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Students Battle Police, Leaders Appeal for Calm

July 6, 1987

SEOUL, South Korea (AP) _ Students enraged by a comrade’s death battled police with wooden poles and rocks Monday. Political leaders appealed for calm to save talks on democratic reform and preserve the delicate political truce.

The government freed 177 political prisoners in Seoul and eight other cities as part of pledges last week that ended 18 straight days of violent protest against the government of President Chun Doo-hwan. Hundreds of cheering and sobbing relatives and supporters greeted them at prison gates.

At Yonsei University in Seoul, hundreds of students fought riot police after fellow student Lee Han-yul died of injuries received in a street battle with officers a month ago.

″Let’s learn from Lee Han-yul’s spirit 3/8 Down with the military dictatorship 3/8″ students shouted. Police fired hundreds of tear gas grenades.

Fighting went on for hours.

At the prisons, exulting crowds chanted ″Long live democracy 3/8″ as they hoisted those freed onto their shoulders and carried them away.

Political leaders on both sides expressed regret about the 21-year-old Lee’s death, but said talks on revising the constitution to permit direct presidential elections and other reforms must continue.

Chun agreed to the reforms July 1 after nationwide protests by an opposition alliance began June 10. They developed into the worst political violence since Chun, a former general, took power with military backing following the assassination of President Park Chung-hee in 1979.

Representatives of both political camps expressed concern that anger over Lee’s death could cause a new round of protests and destroy the truce that resulted from Chun’s capitulation to his opponents’ demands.

Kim Young-sam, head of the main opposition Reunification Democratic Party, said: ″Lee’s noble death reminds all of us of the significance of the task of realizing democratization. However, the process of democratizatio n should not be impeded because of the death.″

Chun’s Democratic Justice Party also urged moderation in a statement that said: ″Our basic position is that unfortunate incidents like Lee’s death must be wisely overcome, with ill effects minimized.″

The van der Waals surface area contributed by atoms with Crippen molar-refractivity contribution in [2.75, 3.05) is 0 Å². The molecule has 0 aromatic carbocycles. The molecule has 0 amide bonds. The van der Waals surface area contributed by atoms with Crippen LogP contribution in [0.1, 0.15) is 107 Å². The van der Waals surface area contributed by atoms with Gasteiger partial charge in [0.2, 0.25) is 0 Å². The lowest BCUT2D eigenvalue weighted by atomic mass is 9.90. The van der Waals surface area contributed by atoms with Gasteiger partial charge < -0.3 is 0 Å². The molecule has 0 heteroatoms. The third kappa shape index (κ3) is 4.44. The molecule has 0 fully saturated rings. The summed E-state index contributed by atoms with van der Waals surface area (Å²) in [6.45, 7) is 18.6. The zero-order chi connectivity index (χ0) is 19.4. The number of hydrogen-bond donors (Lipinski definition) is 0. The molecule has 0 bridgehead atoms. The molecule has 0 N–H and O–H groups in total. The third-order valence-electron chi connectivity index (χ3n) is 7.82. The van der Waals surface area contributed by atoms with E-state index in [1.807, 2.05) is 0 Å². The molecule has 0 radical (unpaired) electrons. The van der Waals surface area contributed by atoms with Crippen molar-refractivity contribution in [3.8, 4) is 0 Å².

The National Coalition for a Democratic Constitution, which sponsored last month’s protest campaign, called for national mourning until Saturday and declared: ″We reconfirm that the only way to preserve the freedom and life of our people is to force out of power the dictatorial government which led to the death of Lee Han-yul.″

About 10,000 students gathered Monday at Yonsei to mourn Lee, who died Sunday. A tear gas canister fired from a rifle hit him in the back of the head during a clash with police June 9.

Protests to bring down the Chun government began the next day, coinciding with a governing party convention that endorsed the president’s hand-picked successor, party chairman and long-time Chun ally Roh Tae-woo.

Roh declared publicly June 29 that he would resign unless Chun agreed to the opposition demands, and Chun did so two days later.

On Monday, students at Yonsei stood in silent mourning before a large altar arrayed with flowers and black banners. Columns of students paraded on the campus with pictures of Lee draped with black ribbons.

Riot police in green combat uniforms and black visored helmets tried later to halt a march by students who advanced several hundred yards beyond the school gate. The youths responded to the wall of police shields with poles, fists and feet.

Police hurled tear gas grenades to force protesters back through the gate and students threw rocks in fierce clashes that went on for hours. Several students and police were badly hurt, but officials would not give numbers or details.

Students also fought police at the school Sunday. They said they would hold a funeral service in the capital Thursday before taking Lee’s body for burial to his native Kwangju in the south.

Government officials said privately that Seoul police commander Kim Soo-gil was relieved of his post after Lee’s death and would be held accountable.

The 177 people freed Monday were the first large group of political prisoners released. A few dozen were freed last week.

Justice Ministry officials said all were arrested since protests began June 10.

After his release from Seoul Prison, the Rev. Park Hyong-kyu said: ″We are fighting for democracy, for our people and the dignity of our nation.″

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